Wednesday, October 31, 2007

Mediocrity by association (American Football)

I get it that the AFC is much stronger than the NFC. And by this I understand it to mean that the best teams in the AFC are stronger than the best teams in the NFC. But why is it that people tend to feel that mediocre teams in the AFC won't be mediocre in the NFC? Denver was favored by a field goal at home against Green Bay on Monday night, which essentially means that the two teams were viewed as being equal on a neutral site. Is a mediocre AFC team really equivalent to a good NFC team? I don't think so and the results certainly seemed like they played pretty even in Denver (which should mean Green Bay's better, since Denver most definitely has a home field advantage).

Another situation where people assume mediocrity by association is when a team just barely beats or even loses to a clearly inferior team. For that one game, the head coach may have gone with a conservative game plan to guarantee his victory, and end up winning by only a field goal instead of covering the spread. This, however, should not be an indicator of how good the team is. I remember at the beginning of last season when Denver lost their first game at St. Louis and then barely squeaked past a poor Kansas City team in OT at home. People wrote off Denver but they ended up beating both the Patriots and the Ravens in the next few weeks. The reason for the loss in St. Louis was 5 turnovers while in the Kansas City game, Shanahan just went very conservative, thinking his team was the better team and trying not to do anything stupid.

Along this line of reasoning, one must be able to look past certain games where a favored team ended up losing because of turnovers or special teams touchdowns. We can never predict when or how many turnovers will occur in a game, and sometimes it's just bad breaks. Even though a good special teams unit will typically net good starting field position and provide a predictable advantage, we're never sure when someone might break a return for a touchdown. An example of where we can take advantage of this kind of association of mediocrity was in the Pittsburgh at Cincinnati line this past weekend. Pittsburgh was favored by 3.5 the same as the line for their game in Denver from a week before. But with a bad game plan and some costly turnovers, Pittsburgh lost that game in Denver while the Bengals finally managed to score some points against a bad Jets defense. Did people really feel the Bengals were equivalent to the Broncos or did the line also reflect people's incorrect downgrade of Pittsburgh because of that loss?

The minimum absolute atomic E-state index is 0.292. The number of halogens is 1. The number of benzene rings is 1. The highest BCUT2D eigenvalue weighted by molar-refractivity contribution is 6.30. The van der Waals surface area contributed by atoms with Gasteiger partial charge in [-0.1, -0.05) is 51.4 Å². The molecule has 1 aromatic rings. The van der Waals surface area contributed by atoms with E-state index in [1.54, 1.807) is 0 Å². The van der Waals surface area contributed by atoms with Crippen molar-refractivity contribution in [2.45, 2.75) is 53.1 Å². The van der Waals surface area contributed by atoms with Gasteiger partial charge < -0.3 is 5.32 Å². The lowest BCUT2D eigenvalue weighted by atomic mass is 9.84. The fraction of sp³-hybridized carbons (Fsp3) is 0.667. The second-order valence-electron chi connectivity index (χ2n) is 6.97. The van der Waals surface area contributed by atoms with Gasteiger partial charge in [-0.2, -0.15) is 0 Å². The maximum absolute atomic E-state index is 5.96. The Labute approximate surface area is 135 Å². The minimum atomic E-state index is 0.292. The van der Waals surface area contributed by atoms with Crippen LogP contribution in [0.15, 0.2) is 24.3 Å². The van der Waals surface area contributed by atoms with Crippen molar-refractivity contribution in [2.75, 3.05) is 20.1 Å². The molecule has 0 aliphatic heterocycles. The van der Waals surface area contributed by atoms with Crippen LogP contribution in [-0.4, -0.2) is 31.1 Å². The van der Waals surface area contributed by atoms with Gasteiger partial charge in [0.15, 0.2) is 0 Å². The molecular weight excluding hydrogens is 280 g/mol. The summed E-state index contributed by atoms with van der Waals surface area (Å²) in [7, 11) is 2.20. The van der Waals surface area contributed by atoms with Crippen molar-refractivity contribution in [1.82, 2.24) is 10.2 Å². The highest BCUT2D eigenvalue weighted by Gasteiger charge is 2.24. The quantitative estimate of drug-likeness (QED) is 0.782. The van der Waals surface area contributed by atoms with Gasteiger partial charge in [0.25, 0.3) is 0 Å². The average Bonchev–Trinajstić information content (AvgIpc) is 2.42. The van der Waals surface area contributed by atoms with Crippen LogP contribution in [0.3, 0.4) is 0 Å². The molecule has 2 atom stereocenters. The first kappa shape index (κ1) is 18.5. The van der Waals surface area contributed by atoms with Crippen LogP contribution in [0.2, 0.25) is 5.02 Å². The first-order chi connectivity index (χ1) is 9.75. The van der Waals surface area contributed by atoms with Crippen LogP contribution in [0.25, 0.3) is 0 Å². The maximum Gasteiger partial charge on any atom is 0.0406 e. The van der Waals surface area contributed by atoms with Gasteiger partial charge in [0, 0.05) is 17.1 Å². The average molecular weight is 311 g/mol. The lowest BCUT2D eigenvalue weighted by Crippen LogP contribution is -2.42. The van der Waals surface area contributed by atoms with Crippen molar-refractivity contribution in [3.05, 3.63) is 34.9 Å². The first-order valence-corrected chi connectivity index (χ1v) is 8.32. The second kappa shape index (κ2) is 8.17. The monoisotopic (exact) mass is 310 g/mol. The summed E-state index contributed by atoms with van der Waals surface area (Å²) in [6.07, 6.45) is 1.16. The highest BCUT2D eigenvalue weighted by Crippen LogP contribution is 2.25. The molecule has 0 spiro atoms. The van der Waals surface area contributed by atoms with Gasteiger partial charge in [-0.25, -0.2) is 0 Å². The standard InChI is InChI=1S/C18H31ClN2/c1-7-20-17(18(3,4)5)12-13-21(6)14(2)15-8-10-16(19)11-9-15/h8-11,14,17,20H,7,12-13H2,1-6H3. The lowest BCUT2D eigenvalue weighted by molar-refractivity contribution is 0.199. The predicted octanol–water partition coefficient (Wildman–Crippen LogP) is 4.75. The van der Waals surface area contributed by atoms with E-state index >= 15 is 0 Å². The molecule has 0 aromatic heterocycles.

The point here is that the next time you say "I don't like team X because they barely beat that awful team Y last week", you might want to rethink it. And just because a team beats 3 bad teams and loses to 3 super teams doesn't mean it's better than any other 3-3 team because of how super the teams were that they faced.

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